by Sarah Markel, guest blogger
When it comes to social interaction, the middle school years are tough. That’s why George Washington and Hammond Middle Schools are celebrating Mix It Up at Lunch Day on Tuesday, October 29. Each campus is taking a different approach. At Hammond, Mix It Up at Lunch is a school-wide initiative. GW students must sign up with their counselors to participate.
Mix It Up at Lunch Day is a project of the Southern Poverty Law Center. This year, more than 6,000 schools are taking part in the program designed to increase social tolerance by encouraging kids to sit with someone new during lunch. The (official) goal is to encourage different social groups to interact with one another. According to one ACPS middle school counselor, however, Mix It Up at Lunch also provides a way to reduce and prevent bullying. It can help shy students and those who are new to the school, including incoming sixth graders, to make friends and expand their social circle.
The trouble is, Mix It Up at Lunch Day comes at the tail end of a month that’s jam-packed with student wellness initiatives. October is Bullying Prevention Month and National Breast Cancer Awareness Month. Red Ribbon Week, a drug-prevention campaign, is celebrated during the last full week of the month (this year October 21-29). Then there are National Fire Prevention and School Lunch Weeks, both of which are observed earlier in the month.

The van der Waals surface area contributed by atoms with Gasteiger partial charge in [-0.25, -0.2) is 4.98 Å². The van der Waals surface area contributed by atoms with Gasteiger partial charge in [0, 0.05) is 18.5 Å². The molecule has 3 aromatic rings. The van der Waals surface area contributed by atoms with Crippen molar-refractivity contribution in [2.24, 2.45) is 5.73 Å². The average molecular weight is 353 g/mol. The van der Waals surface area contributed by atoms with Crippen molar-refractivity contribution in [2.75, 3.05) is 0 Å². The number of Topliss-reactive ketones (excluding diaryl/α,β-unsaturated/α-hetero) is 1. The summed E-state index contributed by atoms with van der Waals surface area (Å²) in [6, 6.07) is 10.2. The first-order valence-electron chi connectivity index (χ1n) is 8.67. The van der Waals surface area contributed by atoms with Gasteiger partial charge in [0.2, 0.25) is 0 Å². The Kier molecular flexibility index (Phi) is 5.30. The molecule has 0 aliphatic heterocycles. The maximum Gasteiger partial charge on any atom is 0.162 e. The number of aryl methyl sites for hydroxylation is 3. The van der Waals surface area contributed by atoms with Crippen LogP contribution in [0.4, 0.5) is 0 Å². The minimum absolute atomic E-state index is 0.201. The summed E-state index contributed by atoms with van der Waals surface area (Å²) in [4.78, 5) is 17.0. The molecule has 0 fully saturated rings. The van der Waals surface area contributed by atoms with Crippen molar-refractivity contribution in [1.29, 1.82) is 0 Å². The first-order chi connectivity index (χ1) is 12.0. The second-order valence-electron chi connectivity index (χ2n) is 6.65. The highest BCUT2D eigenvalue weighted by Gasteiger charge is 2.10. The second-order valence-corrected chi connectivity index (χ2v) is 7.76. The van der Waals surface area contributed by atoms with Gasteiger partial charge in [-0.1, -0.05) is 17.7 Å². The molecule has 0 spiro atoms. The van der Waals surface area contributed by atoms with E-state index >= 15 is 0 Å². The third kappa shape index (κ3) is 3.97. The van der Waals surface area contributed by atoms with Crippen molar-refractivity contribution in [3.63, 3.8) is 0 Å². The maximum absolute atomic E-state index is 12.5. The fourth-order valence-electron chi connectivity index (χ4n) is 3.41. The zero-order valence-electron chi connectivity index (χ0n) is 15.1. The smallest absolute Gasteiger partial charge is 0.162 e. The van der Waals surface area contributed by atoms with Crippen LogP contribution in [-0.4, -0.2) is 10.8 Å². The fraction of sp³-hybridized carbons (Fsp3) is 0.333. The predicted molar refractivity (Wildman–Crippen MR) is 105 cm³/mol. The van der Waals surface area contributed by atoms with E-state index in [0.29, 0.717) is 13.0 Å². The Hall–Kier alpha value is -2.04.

It’s easy for a small program like Mix It Up at Lunch to get lost. That would be sad because, according to stopbullying.gov, 28% of students in grades 6-12 are bullied. Bullying is most likely to happen on the school bus, in the hallways, on the play ground, and—you guessed it—in the cafeteria.
What Can Parents do?
Mix It Up at Lunch only works if enough students participate. GW and Hammond counselors will be in the cafeterias on Tuesday encouraging individual students to “mix it up.” Parents can help ensure the success of the program by:
- Talking it up at home. (Encourage your GW students to sign up for Mix It Up at Lunch.)
- Emphasizing the importance of friendliness as an important step in reducing and preventing bullying.
- Validating their anxiety about leaving the comfort of their inner circle. One way to make this easier is to give them the language to do so. “Can I sit with you?” is usually all it takes, but that question puts the asker in a painfully vulnerable position. Inviting someone else to join their group offers an easier alternative, with less potential downside.
- Reminding them that there is always the risk that their overtures will be rejected. Not everyone will get the memo about kindness. The important thing is to try.
Mix It Up at Lunch Day isn’t designed to change the culture of a school overnight. It’s about getting the conversation started. When it comes to bullying prevention, that conversation often starts at home.
For information on how to talk to kids about bullying, go to http://www.stopbullying.gov/prevention/talking-about-it/index.html.
Sarah Markel is a freelance medical writer who specializes in consumer health education. Visit her website at www.markelcommunications.com.
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